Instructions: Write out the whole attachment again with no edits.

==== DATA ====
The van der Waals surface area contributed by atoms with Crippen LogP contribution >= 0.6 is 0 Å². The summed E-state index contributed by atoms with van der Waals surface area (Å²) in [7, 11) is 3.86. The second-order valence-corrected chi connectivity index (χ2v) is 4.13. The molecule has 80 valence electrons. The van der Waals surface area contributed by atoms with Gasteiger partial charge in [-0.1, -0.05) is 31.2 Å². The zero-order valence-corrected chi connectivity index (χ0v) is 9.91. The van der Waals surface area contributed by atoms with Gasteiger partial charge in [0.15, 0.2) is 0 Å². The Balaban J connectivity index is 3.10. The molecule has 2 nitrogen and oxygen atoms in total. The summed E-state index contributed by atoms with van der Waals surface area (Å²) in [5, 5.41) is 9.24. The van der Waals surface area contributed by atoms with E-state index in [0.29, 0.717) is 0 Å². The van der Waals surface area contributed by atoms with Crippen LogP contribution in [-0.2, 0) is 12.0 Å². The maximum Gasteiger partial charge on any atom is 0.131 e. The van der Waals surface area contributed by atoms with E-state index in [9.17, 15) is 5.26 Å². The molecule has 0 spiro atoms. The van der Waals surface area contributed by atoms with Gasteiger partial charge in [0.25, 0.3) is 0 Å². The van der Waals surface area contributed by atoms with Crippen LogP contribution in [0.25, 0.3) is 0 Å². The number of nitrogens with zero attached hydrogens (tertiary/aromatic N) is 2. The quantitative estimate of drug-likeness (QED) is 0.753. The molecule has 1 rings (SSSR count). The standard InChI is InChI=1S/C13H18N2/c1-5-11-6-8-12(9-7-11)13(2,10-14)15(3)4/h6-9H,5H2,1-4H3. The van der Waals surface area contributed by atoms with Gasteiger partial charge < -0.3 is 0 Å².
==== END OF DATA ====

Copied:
The van der Waals surface area contributed by atoms with Crippen LogP contribution >= 0.6 is 0 Å². The summed E-state index contributed by atoms with van der Waals surface area (Å²) in [7, 11) is 3.86. The second-order valence-corrected chi connectivity index (χ2v) is 4.13. The molecule has 80 valence electrons. The van der Waals surface area contributed by atoms with Gasteiger partial charge in [-0.1, -0.05) is 31.2 Å². The zero-order valence-corrected chi connectivity index (χ0v) is 9.91. The van der Waals surface area contributed by atoms with Gasteiger partial charge in [0.15, 0.2) is 0 Å². The Balaban J connectivity index is 3.10. The molecule has 2 nitrogen and oxygen atoms in total. The summed E-state index contributed by atoms with van der Waals surface area (Å²) in [5, 5.41) is 9.24. The van der Waals surface area contributed by atoms with E-state index in [0.29, 0.717) is 0 Å². The van der Waals surface area contributed by atoms with Crippen LogP contribution in [-0.2, 0) is 12.0 Å². The maximum Gasteiger partial charge on any atom is 0.131 e. The van der Waals surface area contributed by atoms with E-state index in [9.17, 15) is 5.26 Å². The molecule has 0 spiro atoms. The van der Waals surface area contributed by atoms with Gasteiger partial charge in [0.25, 0.3) is 0 Å². The van der Waals surface area contributed by atoms with Crippen LogP contribution in [0.25, 0.3) is 0 Å². The number of nitrogens with zero attached hydrogens (tertiary/aromatic N) is 2. The quantitative estimate of drug-likeness (QED) is 0.753. The molecule has 1 rings (SSSR count). The standard InChI is InChI=1S/C13H18N2/c1-5-11-6-8-12(9-7-11)13(2,10-14)15(3)4/h6-9H,5H2,1-4H3. The van der Waals surface area contributed by atoms with Gasteiger partial charge < -0.3 is 0 Å².